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11

If you create a database without specifying a file size, the size is mapped from model. You can see what this is by running: EXEC model.sys.sp_helpfile; -- on my system, size of primary data file -> 3264 KB Now, if I create a database just using CREATE DATABASE, I get an exact replica of those files. CREATE DATABASE [floob1]; GO EXEC floob1.sys....


11

Read this paper: Multi-Tenant Data Architecture. It goes at length on the pros and cons of 3 possible approaches (tenant ID in each table, schema per tenant, database per tenant). This approach is called "Shared database, Separate schemas" and is a valid approach. Whether it is best for your case, I'm not in position to make that call. This is what the paper ...


9

A functional dependency is exactly what the term implies - the output of the function is always determined by the input. If for example we have a function f(), and provide variable x, and we always receive output y, then y is functionally dependent on x. You can think of this like a simple graphing function 2x + 1 = y Plugging some sample values into the ...


8

What happens when a new programmer arrives and has to write an app against that db? They don't know that field x has to be NOT NULL. Another programme might assume that all field x's are NOT NULL for performing counts say, but some now are NULL because of the new programme, leading to inconsistent and difficult to trace errors. IMHO it is always best to ...


6

The least work would be to put a language code in each table. The problem then is there is no way to show that, say, post 612 (English) is a translation of post 943 (Spanish). To achieve that level of cross-reference it will be necessary to separate the post's existence from its content. There will be these tables: Language Language_id Name Post ...


6

This simple question has caused an unusual amount of debate, and I feel compelled to quote an authoritative source. The database stores all data in tables that are related to one another. Relationships are established between tables such that data is shared and duplication is minimized. A table space is a storage structure containing tables, indexes,...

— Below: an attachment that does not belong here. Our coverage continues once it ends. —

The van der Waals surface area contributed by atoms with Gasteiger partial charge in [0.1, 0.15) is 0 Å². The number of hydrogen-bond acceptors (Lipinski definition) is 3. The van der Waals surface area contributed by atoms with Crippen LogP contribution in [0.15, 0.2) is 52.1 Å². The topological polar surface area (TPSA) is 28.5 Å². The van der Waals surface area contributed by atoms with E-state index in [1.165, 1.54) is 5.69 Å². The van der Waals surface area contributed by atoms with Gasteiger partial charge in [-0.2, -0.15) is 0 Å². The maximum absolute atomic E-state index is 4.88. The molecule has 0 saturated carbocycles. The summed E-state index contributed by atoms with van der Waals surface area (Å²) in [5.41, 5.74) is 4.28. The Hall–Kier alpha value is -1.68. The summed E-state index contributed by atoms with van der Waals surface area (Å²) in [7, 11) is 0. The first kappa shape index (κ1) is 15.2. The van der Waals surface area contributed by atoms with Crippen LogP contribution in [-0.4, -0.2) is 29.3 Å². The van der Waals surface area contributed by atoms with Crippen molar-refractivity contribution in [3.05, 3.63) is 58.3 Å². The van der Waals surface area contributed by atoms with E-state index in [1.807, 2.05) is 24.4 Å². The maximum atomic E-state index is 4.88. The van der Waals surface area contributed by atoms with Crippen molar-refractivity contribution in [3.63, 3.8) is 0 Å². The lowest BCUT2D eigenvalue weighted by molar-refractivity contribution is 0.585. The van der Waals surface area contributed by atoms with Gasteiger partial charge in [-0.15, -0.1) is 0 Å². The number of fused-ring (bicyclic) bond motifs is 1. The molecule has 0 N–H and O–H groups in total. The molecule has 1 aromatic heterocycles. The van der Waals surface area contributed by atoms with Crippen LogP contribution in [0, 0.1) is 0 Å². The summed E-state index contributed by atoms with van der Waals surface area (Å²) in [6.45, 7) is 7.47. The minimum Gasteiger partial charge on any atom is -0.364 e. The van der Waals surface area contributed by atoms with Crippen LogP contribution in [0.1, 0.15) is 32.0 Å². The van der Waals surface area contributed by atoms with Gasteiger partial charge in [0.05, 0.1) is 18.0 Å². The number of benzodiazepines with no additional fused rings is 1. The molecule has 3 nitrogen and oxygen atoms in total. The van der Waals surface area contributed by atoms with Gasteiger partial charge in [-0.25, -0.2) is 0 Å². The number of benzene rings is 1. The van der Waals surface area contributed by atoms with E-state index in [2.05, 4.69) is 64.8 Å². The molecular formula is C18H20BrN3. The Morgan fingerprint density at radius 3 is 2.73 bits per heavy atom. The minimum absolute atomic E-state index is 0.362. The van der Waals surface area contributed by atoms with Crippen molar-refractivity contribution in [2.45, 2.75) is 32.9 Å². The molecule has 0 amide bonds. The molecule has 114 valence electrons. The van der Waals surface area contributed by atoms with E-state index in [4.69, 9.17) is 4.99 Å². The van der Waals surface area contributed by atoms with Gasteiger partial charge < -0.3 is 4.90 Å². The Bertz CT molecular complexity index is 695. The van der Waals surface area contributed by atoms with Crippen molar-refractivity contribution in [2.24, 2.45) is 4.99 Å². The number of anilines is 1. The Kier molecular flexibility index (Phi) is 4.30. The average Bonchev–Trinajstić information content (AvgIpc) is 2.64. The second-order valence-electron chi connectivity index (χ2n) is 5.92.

6

As already cited by others in comments, adding NOT NULL to your table specification can improve in a significant way the performances of your queries (in addition to the very good methodological reasons stated in another answer). The reason is that the query optimizer, knowing that a column cannot have a NULL value, can exclude special tests for such values,...


5

You are on the right track here. Somethings to consider: Users Likely a User can have multiple resumes. Job candidates often tailor a resume to a job opening and want to keep all of those. This means you will need a User table. Having a user table also gives you a place to store attributes of the user such as their name. Sections A resume has lots ...


5

The documentation on psql explains: Whenever the pattern parameter is omitted completely, the \d commands display all objects that are visible in the current schema search path — this is equivalent to using * as the pattern. (An object is said to be visible if its containing schema is in the search path and no object of the same kind and name ...


5

SSDT is comparable to Liquibase/Flyway as it does what they do but by taking a different approach. With SSDT you have the development environment so you get things like go to definition, find references and intelli-sense as well as the ability to compile a project into a dacpac and then deploy that dacpac to a database. The SSDT way (and redgate sql compare ...